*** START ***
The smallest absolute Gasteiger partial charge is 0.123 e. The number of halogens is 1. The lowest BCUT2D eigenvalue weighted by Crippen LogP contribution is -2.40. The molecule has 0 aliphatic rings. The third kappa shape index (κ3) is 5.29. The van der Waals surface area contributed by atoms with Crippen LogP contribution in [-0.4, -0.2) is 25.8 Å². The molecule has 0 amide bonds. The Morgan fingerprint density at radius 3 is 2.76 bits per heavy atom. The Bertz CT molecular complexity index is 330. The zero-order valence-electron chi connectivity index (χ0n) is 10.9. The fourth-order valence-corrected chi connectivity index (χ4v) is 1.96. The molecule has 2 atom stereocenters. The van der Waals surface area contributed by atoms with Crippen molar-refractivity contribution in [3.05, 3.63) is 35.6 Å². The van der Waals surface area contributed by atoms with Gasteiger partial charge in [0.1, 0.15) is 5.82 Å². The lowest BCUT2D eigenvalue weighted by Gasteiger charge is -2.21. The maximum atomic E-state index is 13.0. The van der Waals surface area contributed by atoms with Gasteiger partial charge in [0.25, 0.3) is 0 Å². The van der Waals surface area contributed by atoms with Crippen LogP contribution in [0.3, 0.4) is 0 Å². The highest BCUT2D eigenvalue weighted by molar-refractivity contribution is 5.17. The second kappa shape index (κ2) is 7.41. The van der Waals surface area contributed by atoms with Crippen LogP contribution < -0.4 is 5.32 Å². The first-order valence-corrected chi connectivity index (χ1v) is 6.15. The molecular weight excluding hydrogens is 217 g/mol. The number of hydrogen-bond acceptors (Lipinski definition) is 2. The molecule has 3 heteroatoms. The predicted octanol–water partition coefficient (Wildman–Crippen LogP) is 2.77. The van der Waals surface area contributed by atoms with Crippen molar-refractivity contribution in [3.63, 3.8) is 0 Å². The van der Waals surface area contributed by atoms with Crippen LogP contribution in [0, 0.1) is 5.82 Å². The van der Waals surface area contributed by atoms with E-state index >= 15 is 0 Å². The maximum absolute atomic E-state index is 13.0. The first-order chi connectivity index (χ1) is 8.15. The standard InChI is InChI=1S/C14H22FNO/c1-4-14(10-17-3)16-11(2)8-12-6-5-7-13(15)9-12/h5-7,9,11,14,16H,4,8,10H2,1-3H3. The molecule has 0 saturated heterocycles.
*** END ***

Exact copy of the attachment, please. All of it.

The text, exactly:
The smallest absolute Gasteiger partial charge is 0.123 e. The number of halogens is 1. The lowest BCUT2D eigenvalue weighted by Crippen LogP contribution is -2.40. The molecule has 0 aliphatic rings. The third kappa shape index (κ3) is 5.29. The van der Waals surface area contributed by atoms with Crippen LogP contribution in [-0.4, -0.2) is 25.8 Å². The molecule has 0 amide bonds. The Morgan fingerprint density at radius 3 is 2.76 bits per heavy atom. The Bertz CT molecular complexity index is 330. The zero-order valence-electron chi connectivity index (χ0n) is 10.9. The fourth-order valence-corrected chi connectivity index (χ4v) is 1.96. The molecule has 2 atom stereocenters. The van der Waals surface area contributed by atoms with Crippen molar-refractivity contribution in [3.05, 3.63) is 35.6 Å². The van der Waals surface area contributed by atoms with Gasteiger partial charge in [0.1, 0.15) is 5.82 Å². The lowest BCUT2D eigenvalue weighted by Gasteiger charge is -2.21. The maximum atomic E-state index is 13.0. The van der Waals surface area contributed by atoms with Gasteiger partial charge in [0.25, 0.3) is 0 Å². The van der Waals surface area contributed by atoms with Crippen LogP contribution in [0.3, 0.4) is 0 Å². The highest BCUT2D eigenvalue weighted by molar-refractivity contribution is 5.17. The second kappa shape index (κ2) is 7.41. The van der Waals surface area contributed by atoms with Crippen LogP contribution < -0.4 is 5.32 Å². The first-order valence-corrected chi connectivity index (χ1v) is 6.15. The molecular weight excluding hydrogens is 217 g/mol. The number of hydrogen-bond acceptors (Lipinski definition) is 2. The molecule has 3 heteroatoms. The predicted octanol–water partition coefficient (Wildman–Crippen LogP) is 2.77. The van der Waals surface area contributed by atoms with Crippen molar-refractivity contribution in [3.63, 3.8) is 0 Å². The van der Waals surface area contributed by atoms with Crippen LogP contribution in [0, 0.1) is 5.82 Å². The van der Waals surface area contributed by atoms with E-state index >= 15 is 0 Å². The maximum absolute atomic E-state index is 13.0. The first-order chi connectivity index (χ1) is 8.15. The standard InChI is InChI=1S/C14H22FNO/c1-4-14(10-17-3)16-11(2)8-12-6-5-7-13(15)9-12/h5-7,9,11,14,16H,4,8,10H2,1-3H3. The molecule has 0 saturated heterocycles.